This beautiful beach town and its surrounding areas hosted us for a bit before we made our way to Rabat. I put this together with Chefchaouen because they were both two of the most picturesque places I have ever been. Asila was a very calm, clean, quiet town with a gorgeous beach view. Before looking at all of the murals, eating amazing fish at a cute local restaurant, watching bread being freshly baked in a giant wooden stove, and me being mocked playfully by a full class of school children, we got to meet some camels and Catholic nuns!
The camels...oh my god the camels! We were met by a group of them on the beach right outside of Asilah, and boy were they cute. Many students rode them down the beach, but I chose to just cuddle. There was one young one that took a liking to a student in our group and was open to hugs and scratches from everyone. She would go as far as walking up to you and lowering her head so you could hug it! Also posed great for pictures! Any time there is an animal involved, I freak out. I was ecstatic to say the least.
I wanted to include this next part of the trip in my blog because I know that a lot of people assume that Muslim countries only permit Islam and persecute other religions, but the reality is all to the contrary. Yes, it is forbidden to preach other religions to Muslims in Morocco, and other religious communities are very small in Morocco; however, the nuns told us they have been nothing but welcomed into their community. They are free to practice their religion and have a beautiful place of worship, the church we visited. The nuns that we spoke to were active members of the community who provided classes on life skills to young Muslim women and did other forms of outreach as well. One interesting thing to note is that they were all from different countries. This is because (as told to us by our Moroccan friends) all Moroccans born in Morocco to Moroccan parents are automatically Muslim and there isn’t necessarily that same freedom to practice for them.
The famous blue city! We finally made it! What I bet nobody knew was how hard it is to get to. It’s 4 hours away from the next major city! It made me grateful to be on an Arcadia trip because personal travel would have been potentially pricey and definitely complicated. Before touching down in the city, we visited a small subsistence farm and had lunch with some lovely Moroccan hosts. They were a small family who lived a long, uphill hike away from the road and are some of the most isolated people I have ever met. By isolated, I don’t necessarily mean geography, although their house is tricky to get to. They haven’t ever left Morocco and some members of the family haven’t gotten out of even the surrounding areas. They provide almost everything for themselves, too! This means that all the crops they grow and animals that they have for the most part go to them. I remember hearing the father say (through a translator) that when they happen to need some money, they just sell an animal. It was so wild to see someone’s life who didn’t revolve around money like most of ours in the US. They also had the most beautiful family-centered lifestyle with priorities different from anyone I’ve ever met. At one point the father was asked about his fun hobbies other than his career of farming, and he said herding. He was asked how he would change his life in the ideal world, and he simply wanted it to rain more for his crops. This experience was really enlightening, humbling, and simply eye-opening. Seeing someone so happy with such a simple life made me reflect on my own priorities and the US in general.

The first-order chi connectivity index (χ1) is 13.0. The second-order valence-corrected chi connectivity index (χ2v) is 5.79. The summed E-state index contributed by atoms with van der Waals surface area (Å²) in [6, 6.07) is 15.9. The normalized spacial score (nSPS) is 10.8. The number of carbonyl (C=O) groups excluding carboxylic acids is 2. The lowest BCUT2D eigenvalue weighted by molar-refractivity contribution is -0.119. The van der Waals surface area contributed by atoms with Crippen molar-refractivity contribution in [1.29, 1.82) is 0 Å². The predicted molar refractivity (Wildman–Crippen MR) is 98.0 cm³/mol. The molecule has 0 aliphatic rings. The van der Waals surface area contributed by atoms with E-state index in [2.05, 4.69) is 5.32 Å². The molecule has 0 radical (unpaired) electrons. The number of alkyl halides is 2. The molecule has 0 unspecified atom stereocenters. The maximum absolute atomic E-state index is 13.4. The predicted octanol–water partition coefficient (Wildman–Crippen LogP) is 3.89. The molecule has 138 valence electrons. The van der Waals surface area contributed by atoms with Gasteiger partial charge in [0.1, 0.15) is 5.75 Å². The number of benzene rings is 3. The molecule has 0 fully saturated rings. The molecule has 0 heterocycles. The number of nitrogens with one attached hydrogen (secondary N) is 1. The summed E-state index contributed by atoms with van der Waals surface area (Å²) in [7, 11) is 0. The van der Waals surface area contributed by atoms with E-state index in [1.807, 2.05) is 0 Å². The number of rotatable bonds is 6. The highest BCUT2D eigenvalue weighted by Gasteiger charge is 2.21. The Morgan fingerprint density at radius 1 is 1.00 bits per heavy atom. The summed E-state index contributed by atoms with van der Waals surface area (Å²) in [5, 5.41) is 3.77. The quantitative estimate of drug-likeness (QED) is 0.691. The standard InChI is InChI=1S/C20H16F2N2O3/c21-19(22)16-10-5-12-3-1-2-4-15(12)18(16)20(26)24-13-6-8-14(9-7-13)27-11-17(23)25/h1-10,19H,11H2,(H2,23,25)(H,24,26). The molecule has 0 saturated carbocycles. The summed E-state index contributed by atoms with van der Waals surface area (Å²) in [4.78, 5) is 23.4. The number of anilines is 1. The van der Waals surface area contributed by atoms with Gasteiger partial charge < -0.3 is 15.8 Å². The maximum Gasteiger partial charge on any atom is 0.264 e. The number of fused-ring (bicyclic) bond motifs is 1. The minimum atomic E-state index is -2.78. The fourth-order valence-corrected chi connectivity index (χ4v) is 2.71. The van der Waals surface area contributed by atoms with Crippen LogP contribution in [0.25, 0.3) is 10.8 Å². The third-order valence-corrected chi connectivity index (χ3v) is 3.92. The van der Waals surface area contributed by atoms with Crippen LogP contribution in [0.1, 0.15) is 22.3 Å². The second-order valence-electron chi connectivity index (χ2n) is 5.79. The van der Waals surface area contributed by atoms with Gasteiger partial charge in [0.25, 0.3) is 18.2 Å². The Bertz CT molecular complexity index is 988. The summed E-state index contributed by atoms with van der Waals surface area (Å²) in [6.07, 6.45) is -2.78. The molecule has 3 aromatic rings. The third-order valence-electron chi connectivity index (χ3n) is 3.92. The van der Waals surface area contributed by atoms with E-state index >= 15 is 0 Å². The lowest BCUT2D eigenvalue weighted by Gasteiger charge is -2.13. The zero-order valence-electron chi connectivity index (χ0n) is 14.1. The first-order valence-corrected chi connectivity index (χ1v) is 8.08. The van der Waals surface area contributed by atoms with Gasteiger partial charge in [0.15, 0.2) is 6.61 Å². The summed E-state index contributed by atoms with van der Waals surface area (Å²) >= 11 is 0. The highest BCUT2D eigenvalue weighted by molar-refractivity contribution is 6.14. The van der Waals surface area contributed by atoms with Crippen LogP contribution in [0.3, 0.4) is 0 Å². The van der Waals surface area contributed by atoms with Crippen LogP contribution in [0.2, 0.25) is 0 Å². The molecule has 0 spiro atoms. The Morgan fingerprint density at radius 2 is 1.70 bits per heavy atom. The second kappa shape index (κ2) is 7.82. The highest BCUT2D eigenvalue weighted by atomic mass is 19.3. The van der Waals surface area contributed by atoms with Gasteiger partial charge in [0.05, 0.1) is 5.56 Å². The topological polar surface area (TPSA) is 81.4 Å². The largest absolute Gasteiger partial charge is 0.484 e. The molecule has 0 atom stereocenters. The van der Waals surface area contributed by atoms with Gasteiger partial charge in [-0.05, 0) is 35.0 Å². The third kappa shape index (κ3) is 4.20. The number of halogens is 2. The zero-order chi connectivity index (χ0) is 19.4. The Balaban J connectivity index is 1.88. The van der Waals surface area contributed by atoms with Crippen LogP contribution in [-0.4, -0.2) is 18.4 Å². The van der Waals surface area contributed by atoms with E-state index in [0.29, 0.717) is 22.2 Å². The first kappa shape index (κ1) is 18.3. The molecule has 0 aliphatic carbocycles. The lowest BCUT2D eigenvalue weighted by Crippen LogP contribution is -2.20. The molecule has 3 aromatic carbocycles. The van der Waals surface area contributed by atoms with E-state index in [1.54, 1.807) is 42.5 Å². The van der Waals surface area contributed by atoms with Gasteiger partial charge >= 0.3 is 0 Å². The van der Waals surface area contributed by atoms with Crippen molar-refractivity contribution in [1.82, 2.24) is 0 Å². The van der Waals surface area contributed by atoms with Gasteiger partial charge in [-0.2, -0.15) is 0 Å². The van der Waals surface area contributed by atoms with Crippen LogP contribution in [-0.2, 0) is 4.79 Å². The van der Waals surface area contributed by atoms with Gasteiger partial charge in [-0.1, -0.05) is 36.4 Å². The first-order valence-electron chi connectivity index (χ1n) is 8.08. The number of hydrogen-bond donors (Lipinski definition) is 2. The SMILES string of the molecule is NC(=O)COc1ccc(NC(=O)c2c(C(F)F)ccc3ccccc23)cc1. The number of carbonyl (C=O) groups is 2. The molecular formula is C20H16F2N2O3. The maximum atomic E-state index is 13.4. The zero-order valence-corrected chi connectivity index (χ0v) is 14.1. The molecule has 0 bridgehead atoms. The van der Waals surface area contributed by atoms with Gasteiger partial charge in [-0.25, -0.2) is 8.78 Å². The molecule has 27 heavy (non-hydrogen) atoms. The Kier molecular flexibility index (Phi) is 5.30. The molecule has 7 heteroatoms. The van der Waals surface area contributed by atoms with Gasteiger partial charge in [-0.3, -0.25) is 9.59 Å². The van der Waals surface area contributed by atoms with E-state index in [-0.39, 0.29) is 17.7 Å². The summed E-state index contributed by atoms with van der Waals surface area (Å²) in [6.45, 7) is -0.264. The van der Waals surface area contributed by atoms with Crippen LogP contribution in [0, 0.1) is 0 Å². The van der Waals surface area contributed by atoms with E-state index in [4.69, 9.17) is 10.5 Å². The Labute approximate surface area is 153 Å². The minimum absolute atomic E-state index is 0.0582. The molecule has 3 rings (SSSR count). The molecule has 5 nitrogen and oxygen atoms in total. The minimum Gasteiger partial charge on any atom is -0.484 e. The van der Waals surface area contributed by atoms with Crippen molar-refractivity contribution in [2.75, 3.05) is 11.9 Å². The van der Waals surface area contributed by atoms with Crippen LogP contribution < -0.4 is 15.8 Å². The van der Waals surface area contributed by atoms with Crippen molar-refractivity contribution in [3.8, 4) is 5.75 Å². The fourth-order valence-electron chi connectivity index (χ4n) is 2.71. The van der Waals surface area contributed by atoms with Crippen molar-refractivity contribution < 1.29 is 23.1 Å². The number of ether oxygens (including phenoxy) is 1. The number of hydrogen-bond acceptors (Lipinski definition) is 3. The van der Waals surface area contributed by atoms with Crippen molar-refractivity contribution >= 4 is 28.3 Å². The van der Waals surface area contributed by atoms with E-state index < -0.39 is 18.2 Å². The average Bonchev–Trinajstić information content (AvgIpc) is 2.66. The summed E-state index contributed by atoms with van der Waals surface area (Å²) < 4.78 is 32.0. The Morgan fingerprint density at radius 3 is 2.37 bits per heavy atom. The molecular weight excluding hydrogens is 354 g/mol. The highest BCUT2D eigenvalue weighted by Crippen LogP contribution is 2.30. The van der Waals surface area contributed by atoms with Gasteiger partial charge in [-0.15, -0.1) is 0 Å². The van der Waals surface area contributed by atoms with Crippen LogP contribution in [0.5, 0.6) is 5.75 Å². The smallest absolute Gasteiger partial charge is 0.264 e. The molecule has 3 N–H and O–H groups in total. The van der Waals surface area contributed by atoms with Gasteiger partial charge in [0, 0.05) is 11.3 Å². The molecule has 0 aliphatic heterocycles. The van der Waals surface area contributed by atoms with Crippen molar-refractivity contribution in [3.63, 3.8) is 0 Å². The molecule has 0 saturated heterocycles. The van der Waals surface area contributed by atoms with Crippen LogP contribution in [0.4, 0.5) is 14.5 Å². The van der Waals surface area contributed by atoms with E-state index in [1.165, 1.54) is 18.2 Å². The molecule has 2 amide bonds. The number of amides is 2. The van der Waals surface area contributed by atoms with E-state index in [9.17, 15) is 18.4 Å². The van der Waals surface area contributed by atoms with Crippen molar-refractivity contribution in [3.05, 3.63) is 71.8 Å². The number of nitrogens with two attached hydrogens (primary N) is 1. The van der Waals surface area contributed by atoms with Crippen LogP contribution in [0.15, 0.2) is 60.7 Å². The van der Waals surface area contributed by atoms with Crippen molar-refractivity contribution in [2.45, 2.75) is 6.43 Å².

The actual city is nestled beautifully in the mountains, some of which even had snow on them! It really lives up to the “blue” in its name; it feels like some sort of fantasy world. Each corridor is unique and painted wonderfully. I wish I could say why it were all blue, but it remains a mystery with multiple theories and very different answers. This city is very touristy for Morocco and was another beautiful example of the kind hospitality we encountered. At one point, a shopkeeper invited us in to see him use old weaving techniques to make a scarf. I thought I knew exactly what he wanted. Traveling in cities makes you so much more wary of money traps. He surprised my friends and I so much by assuring us that he wanted no money, just to talk to us and share a bit about his culture. He even kindly showed us multiple ways to fold the scarves as turbans or other head scarfs. I’m so glad I have to photos to remember this kind soul.
I am incredibly grateful for what I learned in Morocco, and I never expected a 4-day trip to change me so much! Over all, my experience there was unforgettable and one for the books.